Pilate?! Surely Pilate doesn’t want to be involved in this bickering. Romans never try to understand why we Jews are bothering them with our “petty squabbles over nothing” and I can’t imagine Pilate wanting to deal with this. Herod only wants to be “loved by the Jews, his people” but we Jews aren’t his people and he knows it and we know it, and he knows we know it, and we know he knows we know it. And he has weaseled his way out of this uncomfortable moment and that doesn’t surprise anyone, surely.  Herod doesn’t care about messiahs and prophets, he only wants to satisfy his idle curiosity and his perverse desire to collect oddities. He might have truly wanted to know about our religion and way of life at some point, but he is beyond that now. All he wants is for people to praise him. And his collection. He would have kept the Baptizer for who knows how long if his evil bride and her evil daughter hadn’t tricked the old fool into slaughtering him. He wanted to stay out of it then, and he only wants to stay out of this case, because he was and still is afraid of the people.

Yes, I know that the rabbi has committed blasphemy. I know he has claimed things that have earned him the judgment he has received. But if I can talk to him, one more time, maybe I can get him to take it all back. Just one more chance. I’m going to try one more time before I admit defeat. I don’t have much hope that Pilate will be any more just or merciful with him than Herod was. But maybe if he recants. It’s worth one more try.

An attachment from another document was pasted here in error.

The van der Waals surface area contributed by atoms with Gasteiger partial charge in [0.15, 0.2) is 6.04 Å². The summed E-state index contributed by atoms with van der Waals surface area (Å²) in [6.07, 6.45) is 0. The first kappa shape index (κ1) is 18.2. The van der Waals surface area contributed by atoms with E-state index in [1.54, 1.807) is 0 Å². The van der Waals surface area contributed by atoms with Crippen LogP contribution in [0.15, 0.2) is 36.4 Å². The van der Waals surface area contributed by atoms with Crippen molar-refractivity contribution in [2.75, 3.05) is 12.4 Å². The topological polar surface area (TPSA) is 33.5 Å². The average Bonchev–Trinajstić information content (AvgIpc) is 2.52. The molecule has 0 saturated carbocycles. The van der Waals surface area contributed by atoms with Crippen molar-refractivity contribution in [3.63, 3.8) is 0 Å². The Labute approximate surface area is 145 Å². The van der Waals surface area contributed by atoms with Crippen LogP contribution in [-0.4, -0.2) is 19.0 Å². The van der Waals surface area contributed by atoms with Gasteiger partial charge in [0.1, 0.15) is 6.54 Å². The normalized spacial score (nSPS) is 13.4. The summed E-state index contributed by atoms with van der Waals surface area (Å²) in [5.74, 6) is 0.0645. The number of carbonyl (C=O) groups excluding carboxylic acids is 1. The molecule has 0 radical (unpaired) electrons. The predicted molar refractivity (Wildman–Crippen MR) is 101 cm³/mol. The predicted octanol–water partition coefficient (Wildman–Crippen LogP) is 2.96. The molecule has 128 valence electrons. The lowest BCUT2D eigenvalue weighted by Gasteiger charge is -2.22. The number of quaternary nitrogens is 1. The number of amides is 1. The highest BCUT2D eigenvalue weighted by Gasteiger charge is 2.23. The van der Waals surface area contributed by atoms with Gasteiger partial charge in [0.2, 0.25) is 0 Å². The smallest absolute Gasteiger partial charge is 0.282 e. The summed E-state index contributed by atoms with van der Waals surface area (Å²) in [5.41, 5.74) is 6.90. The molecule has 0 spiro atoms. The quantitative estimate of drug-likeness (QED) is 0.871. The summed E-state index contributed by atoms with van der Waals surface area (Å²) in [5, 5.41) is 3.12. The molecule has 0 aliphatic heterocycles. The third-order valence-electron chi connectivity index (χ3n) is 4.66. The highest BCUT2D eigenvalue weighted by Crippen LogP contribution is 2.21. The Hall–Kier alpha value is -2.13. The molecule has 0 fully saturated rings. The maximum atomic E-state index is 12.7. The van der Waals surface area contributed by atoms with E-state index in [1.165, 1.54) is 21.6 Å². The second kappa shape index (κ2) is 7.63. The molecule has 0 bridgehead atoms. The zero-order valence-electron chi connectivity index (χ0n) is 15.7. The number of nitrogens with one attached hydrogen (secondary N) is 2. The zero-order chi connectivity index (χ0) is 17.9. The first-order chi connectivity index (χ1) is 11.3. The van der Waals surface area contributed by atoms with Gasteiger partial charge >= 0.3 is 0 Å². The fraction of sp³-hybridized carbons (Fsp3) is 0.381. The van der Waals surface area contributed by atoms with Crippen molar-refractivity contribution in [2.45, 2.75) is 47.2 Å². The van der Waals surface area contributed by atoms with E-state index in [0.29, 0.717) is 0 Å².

When I got there, they had already flogged him. Now if you’ve witnessed a Roman flogging, you know this is no mere beating that a particularly crude and cruel man might mete out to a slave who angered him. No, to be flogged is to be nearly beaten to death with horrible whips that have terrible sharp bits of metal attached to them, which catch the skin and rip it from the bone. Pilate judged that the rabbi was innocent in his eyes so he ordered his men to flog him and bring him back to release him.